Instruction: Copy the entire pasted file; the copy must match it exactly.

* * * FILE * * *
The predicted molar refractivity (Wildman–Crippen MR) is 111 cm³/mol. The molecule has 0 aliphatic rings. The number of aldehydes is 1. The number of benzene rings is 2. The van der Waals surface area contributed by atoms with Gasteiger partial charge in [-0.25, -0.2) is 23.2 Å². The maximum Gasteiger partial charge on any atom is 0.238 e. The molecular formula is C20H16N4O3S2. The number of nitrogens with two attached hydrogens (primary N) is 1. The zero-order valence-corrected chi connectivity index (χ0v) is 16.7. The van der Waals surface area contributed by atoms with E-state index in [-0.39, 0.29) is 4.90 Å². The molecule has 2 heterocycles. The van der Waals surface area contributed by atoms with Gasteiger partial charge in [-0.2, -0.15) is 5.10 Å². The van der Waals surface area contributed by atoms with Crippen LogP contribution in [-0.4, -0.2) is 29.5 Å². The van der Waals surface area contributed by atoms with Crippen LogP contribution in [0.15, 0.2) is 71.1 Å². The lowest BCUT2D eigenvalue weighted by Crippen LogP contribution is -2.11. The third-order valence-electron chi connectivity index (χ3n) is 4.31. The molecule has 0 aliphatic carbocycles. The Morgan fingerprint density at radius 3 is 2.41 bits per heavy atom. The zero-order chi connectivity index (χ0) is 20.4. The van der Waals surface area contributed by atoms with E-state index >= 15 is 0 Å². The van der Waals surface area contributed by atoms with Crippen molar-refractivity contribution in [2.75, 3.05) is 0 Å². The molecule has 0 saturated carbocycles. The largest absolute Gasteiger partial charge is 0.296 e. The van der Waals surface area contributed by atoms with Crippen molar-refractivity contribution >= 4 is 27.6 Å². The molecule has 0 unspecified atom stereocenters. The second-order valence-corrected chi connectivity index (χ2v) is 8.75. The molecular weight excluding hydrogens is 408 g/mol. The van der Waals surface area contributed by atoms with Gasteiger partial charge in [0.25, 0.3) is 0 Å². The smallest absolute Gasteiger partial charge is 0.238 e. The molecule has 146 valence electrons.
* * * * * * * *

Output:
The predicted molar refractivity (Wildman–Crippen MR) is 111 cm³/mol. The molecule has 0 aliphatic rings. The number of aldehydes is 1. The number of benzene rings is 2. The van der Waals surface area contributed by atoms with Gasteiger partial charge in [-0.25, -0.2) is 23.2 Å². The maximum Gasteiger partial charge on any atom is 0.238 e. The molecular formula is C20H16N4O3S2. The number of nitrogens with two attached hydrogens (primary N) is 1. The zero-order valence-corrected chi connectivity index (χ0v) is 16.7. The van der Waals surface area contributed by atoms with E-state index in [-0.39, 0.29) is 4.90 Å². The molecule has 2 heterocycles. The van der Waals surface area contributed by atoms with Gasteiger partial charge in [-0.2, -0.15) is 5.10 Å². The van der Waals surface area contributed by atoms with Crippen LogP contribution in [-0.4, -0.2) is 29.5 Å². The van der Waals surface area contributed by atoms with Crippen LogP contribution in [0.15, 0.2) is 71.1 Å². The lowest BCUT2D eigenvalue weighted by Crippen LogP contribution is -2.11. The third-order valence-electron chi connectivity index (χ3n) is 4.31. The molecule has 0 aliphatic carbocycles. The Morgan fingerprint density at radius 3 is 2.41 bits per heavy atom. The zero-order chi connectivity index (χ0) is 20.4. The van der Waals surface area contributed by atoms with E-state index >= 15 is 0 Å². The van der Waals surface area contributed by atoms with Crippen molar-refractivity contribution in [2.75, 3.05) is 0 Å². The molecule has 0 saturated carbocycles. The largest absolute Gasteiger partial charge is 0.296 e. The van der Waals surface area contributed by atoms with Crippen molar-refractivity contribution >= 4 is 27.6 Å². The molecule has 0 unspecified atom stereocenters. The second-order valence-corrected chi connectivity index (χ2v) is 8.75. The molecular weight excluding hydrogens is 408 g/mol. The van der Waals surface area contributed by atoms with Gasteiger partial charge in [0.25, 0.3) is 0 Å². The smallest absolute Gasteiger partial charge is 0.238 e. The molecule has 146 valence electrons.